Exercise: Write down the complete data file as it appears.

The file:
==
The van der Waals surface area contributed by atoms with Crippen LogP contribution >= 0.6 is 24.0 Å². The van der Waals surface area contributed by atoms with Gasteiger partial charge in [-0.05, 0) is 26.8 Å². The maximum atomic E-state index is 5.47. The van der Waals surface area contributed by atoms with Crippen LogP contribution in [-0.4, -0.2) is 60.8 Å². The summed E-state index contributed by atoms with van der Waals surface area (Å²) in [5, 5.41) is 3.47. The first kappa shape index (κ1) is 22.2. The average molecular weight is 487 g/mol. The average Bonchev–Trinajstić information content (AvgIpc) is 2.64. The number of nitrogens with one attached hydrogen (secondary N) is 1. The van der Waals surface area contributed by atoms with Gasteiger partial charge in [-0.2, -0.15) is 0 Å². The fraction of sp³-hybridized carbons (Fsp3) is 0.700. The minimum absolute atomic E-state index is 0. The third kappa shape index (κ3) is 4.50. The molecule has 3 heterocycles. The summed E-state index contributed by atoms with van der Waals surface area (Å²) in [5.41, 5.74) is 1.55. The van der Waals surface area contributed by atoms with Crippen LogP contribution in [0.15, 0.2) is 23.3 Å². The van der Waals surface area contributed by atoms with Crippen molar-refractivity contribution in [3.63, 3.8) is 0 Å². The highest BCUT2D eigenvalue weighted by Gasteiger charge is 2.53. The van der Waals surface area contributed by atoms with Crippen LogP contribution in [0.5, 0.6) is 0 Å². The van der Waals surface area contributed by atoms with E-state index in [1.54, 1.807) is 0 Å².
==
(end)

The van der Waals surface area contributed by atoms with Crippen LogP contribution >= 0.6 is 24.0 Å². The van der Waals surface area contributed by atoms with Gasteiger partial charge in [-0.05, 0) is 26.8 Å². The maximum atomic E-state index is 5.47. The van der Waals surface area contributed by atoms with Crippen LogP contribution in [-0.4, -0.2) is 60.8 Å². The summed E-state index contributed by atoms with van der Waals surface area (Å²) in [5, 5.41) is 3.47. The first kappa shape index (κ1) is 22.2. The average molecular weight is 487 g/mol. The average Bonchev–Trinajstić information content (AvgIpc) is 2.64. The number of nitrogens with one attached hydrogen (secondary N) is 1. The van der Waals surface area contributed by atoms with Gasteiger partial charge in [-0.2, -0.15) is 0 Å². The fraction of sp³-hybridized carbons (Fsp3) is 0.700. The minimum absolute atomic E-state index is 0. The third kappa shape index (κ3) is 4.50. The molecule has 3 heterocycles. The summed E-state index contributed by atoms with van der Waals surface area (Å²) in [5.41, 5.74) is 1.55. The van der Waals surface area contributed by atoms with Crippen LogP contribution in [0.15, 0.2) is 23.3 Å². The van der Waals surface area contributed by atoms with Crippen molar-refractivity contribution in [3.63, 3.8) is 0 Å². The highest BCUT2D eigenvalue weighted by Gasteiger charge is 2.53. The van der Waals surface area contributed by atoms with Crippen LogP contribution in [0.5, 0.6) is 0 Å². The van der Waals surface area contributed by atoms with E-state index in [1.54, 1.807) is 0 Å².